ANYWAY. West Edge's production is blessed with a genuinely wonderful Papageno, in the person of Eugene Brancoveanu. I haven't heard him in a couple of years, and after this week, I'm astonished that he isn't singing in the majors on a regular basis. A beautiful and brilliant lyric baritone, funny and charming presence, looks - he has it all, and he shone in this role. Heidi Moss Sali was a lovely Pamina, and caught the teen-aged angst and rebellion just right.

Darron Flagg has a good voice and negotiated Tamino's music reasonably well; he was a funny stockbroker and managed the transformation to Sarastro's acolyte convincingly. Elyse Nakajima made an impressive Queen Starfire; Clifton Romig acted well but was a bit wobbly-voiced as her estranged husband Sarastro. Keith Perry was a sympathetic Moss, Lori Schulman a delightful Papapapagena. George Killingsworth ably filled the mostly-speaking role of Foxclaw (the Sprecher). Melody King, Kathleen Moss (no relation to Heidi Moss Sali), and Rebecca Krouner were characterful as the Three Ladies. Charlotte Khuner,  Catherine Scanlon, and Sofia Chandler-Freed could not have been bettered as the charming and wiley Raccoons.

The staging and acting are excellent all around; big kudos to director Caroline Altman. I do wish the Queen of the Night didn't just stroll on stage: her entrance music demands something more impressive than that. I don't expect this company to fly her in, but given their level of ingenuity, I am sure they could do better. Jonathan Khuner's conducting was strong and sympathetic, as usual; I wish the company were using a different reduction, though, as Christopher Fecteau's winds-and-keyboard reduction loses too much timbal differentiation for me. Bring back the string section!

All in all, it was a lovely afternoon. This is going up too late for tonight's 8 p.m. performance, but if you're free Sunday afternoon, catch the 3 p.m. performance (and remember: daylight savings time starts Sunday at 2 a.m.! Spring forward!).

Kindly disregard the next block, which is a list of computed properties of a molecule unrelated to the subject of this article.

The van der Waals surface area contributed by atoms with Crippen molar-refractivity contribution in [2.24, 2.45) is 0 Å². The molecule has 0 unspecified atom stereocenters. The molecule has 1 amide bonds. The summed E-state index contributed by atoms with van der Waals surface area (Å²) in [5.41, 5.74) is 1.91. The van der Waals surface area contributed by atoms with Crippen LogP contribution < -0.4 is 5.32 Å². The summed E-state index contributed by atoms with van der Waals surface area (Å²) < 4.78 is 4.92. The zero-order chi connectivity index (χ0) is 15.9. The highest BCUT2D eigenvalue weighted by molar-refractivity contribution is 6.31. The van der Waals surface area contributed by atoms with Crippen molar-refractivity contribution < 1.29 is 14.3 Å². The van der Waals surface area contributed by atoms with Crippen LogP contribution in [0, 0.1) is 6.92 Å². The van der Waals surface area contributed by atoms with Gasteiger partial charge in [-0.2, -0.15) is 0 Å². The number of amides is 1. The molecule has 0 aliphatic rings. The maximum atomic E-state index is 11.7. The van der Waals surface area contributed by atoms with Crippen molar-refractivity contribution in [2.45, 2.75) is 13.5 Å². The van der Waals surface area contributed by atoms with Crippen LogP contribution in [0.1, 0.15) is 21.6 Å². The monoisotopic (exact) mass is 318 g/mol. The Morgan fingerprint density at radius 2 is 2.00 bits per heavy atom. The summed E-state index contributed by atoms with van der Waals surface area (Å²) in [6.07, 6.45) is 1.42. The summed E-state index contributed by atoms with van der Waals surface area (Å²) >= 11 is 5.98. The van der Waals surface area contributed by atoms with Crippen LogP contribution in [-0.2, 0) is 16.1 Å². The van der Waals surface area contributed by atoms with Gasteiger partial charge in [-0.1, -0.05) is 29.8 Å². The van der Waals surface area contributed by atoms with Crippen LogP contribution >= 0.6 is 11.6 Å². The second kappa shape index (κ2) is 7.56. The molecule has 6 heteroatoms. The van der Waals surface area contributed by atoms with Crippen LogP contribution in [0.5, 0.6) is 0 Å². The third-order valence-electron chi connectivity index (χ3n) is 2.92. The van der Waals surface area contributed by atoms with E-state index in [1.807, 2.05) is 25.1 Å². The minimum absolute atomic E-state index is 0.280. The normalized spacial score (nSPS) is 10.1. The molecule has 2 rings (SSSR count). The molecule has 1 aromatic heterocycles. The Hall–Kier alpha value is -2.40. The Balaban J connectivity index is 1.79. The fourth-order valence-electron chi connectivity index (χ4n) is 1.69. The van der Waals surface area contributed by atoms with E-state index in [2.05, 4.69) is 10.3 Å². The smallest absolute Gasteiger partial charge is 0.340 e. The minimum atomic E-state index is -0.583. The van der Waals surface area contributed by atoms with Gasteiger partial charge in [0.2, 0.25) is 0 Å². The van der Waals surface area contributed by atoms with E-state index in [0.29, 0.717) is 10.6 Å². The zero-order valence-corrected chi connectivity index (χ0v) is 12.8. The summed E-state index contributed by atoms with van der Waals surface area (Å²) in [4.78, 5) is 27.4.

john_burke100 said...

Long ago I read that the morning after "Magic Flute" premiered, the Vienna hurdy-gurdy players were all doing "Ein Mädchen oder Weibchen." Then I looked up the Beethoven "Kakadu" Variations and found that the theme, another simple ditty, was from a Singspiel called "Die Schwester von Prag." (It's basically "Charlie's Aunt"--widower can't decide which suitor his daughter should marry, defers the decision to his sister from Prague, each suitor's comic servant gets up in drag to impersonate her.) It turns out that a hummable, hurdy-gurdy-able tune was a standard Singspiel element, like the big first act closer in a Broadway musical; Beethoven in a typical move (cf. "Diabelli" Variations) makes it the basis of a semi-serious, semi-jocular piano trio movement.)

Lisa Hirsch said...

That sounds like great fun!

And I can believe every hurdy-gurdy player was doing "Ein Maedchen"!

John Marcher said...

I too am puzzled by Brancoveanu's career and have thought the same thing after seeing him recently in a couple of different things. He keeps popping up in wonderfully quirky places (like "Machine" at the Crucible) that on the one hand make me think he's really just interested in a variety of work, but on the other, he often eclipses everyone else on stage with his comparatively out-sized talents and abilities.

I agree he really should be singing in the major houses and wonder why he's not. He's going to be one of the singers in SF Lyric Opera's upcoming "the little match girl passion" later this month.

john_burke100 said...

That trio is fun. Big, serious (or mock-serious) intro in G minor, then the "Kakadu" theme which always reminds me of the Monty Python lumberjack song, then a series of variations including about two pages of really great music, then lumberjack da capo. I don't know why it isn't programmed oftener--audiences eat it up.